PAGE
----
In the past two centuries, the diversity of the American people has increased, and yet the essential unity of the nation has grown stronger. From the original 13 states along the Atlantic seaboard, America spread westward across the entire continent. Today it encompasses 50 states, the most recent additions being Alaska and Hawaii in 1959. Throughout the 19th century and on into the 20th, an endless stream of immigrants contributed their skills and their cultural heritages to the growing nation. Pioneers crossed the Appalachian Mountains in the east, settled the Mississippi Valley and the Great Plains in the center of the continent, then crossed the Rocky Mountains and reached the shores of the Pacific Ocean -- 4,500 kilometers west of the Atlantic coastal areas settled by the first colonists. And as the nation expanded, its vast storehouse of natural resources became apparent to all: great stands of virgin timber, huge deposits of coal, copper, iron and oil, abundant water power and fertile soil.
The wealth of the new nation generated its own kind of diversity. Special regional and commercial interest groups sprang up. East coast shipowners advocated free trade. Midwest manufacturers argued for import duties to protect their positions in the growing U.S. market. Farmers wanted low freight rates and high commodity prices; millers and bakers sought low grain prices; railroad operators wanted the highest freight rates they could get. New York bankers, southern cotton growers, Texas cattle ranchers and Oregon lumbermen all had different views on the economy and the government's role in regulating it.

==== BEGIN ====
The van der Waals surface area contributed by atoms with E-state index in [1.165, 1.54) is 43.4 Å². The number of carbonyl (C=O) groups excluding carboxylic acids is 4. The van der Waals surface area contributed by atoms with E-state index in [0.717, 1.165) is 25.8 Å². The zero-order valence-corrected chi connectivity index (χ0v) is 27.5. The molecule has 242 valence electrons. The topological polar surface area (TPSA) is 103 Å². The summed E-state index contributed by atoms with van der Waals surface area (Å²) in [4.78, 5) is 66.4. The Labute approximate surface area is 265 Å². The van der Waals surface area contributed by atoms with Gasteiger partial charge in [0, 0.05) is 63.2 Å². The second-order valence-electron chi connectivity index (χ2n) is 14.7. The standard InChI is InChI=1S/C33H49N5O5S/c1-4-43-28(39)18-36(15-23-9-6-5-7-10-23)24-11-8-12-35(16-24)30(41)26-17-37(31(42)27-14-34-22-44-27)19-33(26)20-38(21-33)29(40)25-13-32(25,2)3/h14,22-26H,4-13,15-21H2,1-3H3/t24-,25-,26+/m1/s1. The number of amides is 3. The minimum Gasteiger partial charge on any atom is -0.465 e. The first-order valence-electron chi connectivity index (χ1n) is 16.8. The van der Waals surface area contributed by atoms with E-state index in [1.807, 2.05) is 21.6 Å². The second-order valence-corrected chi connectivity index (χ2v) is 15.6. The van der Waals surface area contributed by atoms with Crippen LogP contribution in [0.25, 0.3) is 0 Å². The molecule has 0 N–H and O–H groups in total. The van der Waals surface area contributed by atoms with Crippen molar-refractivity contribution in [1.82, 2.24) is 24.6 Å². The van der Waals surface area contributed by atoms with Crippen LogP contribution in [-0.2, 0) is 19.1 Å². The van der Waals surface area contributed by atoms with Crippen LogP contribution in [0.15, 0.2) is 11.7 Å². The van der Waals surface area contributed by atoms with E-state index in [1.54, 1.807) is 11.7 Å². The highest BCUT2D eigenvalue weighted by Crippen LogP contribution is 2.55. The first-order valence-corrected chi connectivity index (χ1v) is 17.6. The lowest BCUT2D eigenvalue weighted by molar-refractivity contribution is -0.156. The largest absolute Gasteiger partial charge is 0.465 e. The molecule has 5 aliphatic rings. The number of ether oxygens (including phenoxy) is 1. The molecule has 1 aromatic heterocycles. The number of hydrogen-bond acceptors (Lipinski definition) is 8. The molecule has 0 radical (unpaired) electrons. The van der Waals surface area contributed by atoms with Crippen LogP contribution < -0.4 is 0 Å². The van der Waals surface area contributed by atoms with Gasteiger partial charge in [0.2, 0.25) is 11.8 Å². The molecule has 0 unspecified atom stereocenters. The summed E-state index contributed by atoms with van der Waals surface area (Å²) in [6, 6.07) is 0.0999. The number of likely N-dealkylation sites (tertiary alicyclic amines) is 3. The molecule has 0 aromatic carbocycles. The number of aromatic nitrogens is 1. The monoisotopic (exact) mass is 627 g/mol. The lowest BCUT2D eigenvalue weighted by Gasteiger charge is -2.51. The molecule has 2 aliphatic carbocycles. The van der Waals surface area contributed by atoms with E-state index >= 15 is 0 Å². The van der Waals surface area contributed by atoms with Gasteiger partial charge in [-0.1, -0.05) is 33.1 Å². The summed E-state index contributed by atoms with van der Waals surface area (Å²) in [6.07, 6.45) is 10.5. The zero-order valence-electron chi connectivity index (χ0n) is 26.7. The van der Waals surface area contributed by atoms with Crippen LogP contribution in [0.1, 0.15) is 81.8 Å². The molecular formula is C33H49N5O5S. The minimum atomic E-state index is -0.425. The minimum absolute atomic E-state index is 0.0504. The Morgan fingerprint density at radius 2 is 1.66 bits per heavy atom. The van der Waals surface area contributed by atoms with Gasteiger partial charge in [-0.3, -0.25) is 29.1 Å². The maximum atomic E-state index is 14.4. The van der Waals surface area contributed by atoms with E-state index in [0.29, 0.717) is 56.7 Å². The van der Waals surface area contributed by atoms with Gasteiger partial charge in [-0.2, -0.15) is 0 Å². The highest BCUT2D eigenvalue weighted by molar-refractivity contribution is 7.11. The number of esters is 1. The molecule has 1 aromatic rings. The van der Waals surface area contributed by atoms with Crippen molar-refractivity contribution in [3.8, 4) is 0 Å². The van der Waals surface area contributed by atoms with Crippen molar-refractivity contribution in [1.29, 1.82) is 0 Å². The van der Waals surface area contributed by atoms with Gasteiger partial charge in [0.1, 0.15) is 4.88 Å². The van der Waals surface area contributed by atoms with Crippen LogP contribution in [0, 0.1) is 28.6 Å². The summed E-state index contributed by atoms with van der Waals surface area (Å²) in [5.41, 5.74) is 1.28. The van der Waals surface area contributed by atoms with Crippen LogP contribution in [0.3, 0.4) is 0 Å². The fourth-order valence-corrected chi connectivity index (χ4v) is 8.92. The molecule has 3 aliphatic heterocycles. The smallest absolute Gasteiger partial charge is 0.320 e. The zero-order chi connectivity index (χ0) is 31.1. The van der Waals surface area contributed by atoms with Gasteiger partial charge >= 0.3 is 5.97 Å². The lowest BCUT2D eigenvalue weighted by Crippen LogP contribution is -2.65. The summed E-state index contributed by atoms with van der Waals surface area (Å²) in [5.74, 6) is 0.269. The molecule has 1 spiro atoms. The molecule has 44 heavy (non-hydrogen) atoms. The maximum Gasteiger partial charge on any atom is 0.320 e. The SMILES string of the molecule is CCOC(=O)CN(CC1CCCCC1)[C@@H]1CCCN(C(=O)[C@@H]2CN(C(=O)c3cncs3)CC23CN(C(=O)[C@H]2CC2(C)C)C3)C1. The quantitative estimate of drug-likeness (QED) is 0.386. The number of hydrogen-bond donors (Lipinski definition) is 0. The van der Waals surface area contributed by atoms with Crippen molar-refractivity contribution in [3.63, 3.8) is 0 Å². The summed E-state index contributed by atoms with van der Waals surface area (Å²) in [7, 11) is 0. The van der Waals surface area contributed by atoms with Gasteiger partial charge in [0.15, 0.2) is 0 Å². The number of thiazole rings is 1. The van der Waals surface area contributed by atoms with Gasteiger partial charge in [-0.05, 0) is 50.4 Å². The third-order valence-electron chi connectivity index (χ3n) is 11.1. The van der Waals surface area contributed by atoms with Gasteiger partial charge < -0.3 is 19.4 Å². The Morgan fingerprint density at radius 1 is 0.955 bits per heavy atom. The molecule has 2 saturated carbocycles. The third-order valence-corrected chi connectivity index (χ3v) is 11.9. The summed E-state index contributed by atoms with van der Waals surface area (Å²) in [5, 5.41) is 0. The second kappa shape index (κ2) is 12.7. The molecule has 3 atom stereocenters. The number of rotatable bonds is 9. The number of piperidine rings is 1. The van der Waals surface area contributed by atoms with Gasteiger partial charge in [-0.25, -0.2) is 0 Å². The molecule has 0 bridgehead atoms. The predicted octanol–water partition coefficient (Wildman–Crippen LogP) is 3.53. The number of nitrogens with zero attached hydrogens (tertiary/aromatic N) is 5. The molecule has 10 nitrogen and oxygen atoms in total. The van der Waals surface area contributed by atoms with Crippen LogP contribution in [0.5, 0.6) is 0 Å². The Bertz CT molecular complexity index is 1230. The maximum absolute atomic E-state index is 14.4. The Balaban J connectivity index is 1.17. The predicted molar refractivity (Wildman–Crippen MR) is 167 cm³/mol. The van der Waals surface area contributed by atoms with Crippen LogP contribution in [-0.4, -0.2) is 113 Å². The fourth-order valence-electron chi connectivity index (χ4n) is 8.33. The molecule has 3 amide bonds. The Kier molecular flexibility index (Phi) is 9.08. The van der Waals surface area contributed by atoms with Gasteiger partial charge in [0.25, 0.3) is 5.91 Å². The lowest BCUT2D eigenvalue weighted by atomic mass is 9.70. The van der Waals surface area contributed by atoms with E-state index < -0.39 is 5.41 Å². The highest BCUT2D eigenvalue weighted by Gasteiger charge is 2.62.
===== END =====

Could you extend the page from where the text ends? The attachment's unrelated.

It was the continuing job of the Constitution and the government it had created to draw all these disparate interests together, to create a common ground and, at the same time, to protect the fundamental rights of all the people. The Founding Fathers had little precedent to guide them when they drafted the Constitution. The Articles of Confederation had also set up a federal government, but its powers were so limited that the states were united in name only. Although the people's experience with federalism was limited, their expertise in the art of self-government was considerable. Long before independence was declared, the colonies were functioning governmental units, controlled by the people. And after the revolution had begun -- between January 1, 1776, and April 20, 1777 -- 10 of the 13 states had adopted their own constitutions. Most states had a governor elected by the state legislature. The legislature itself was elected by popular vote.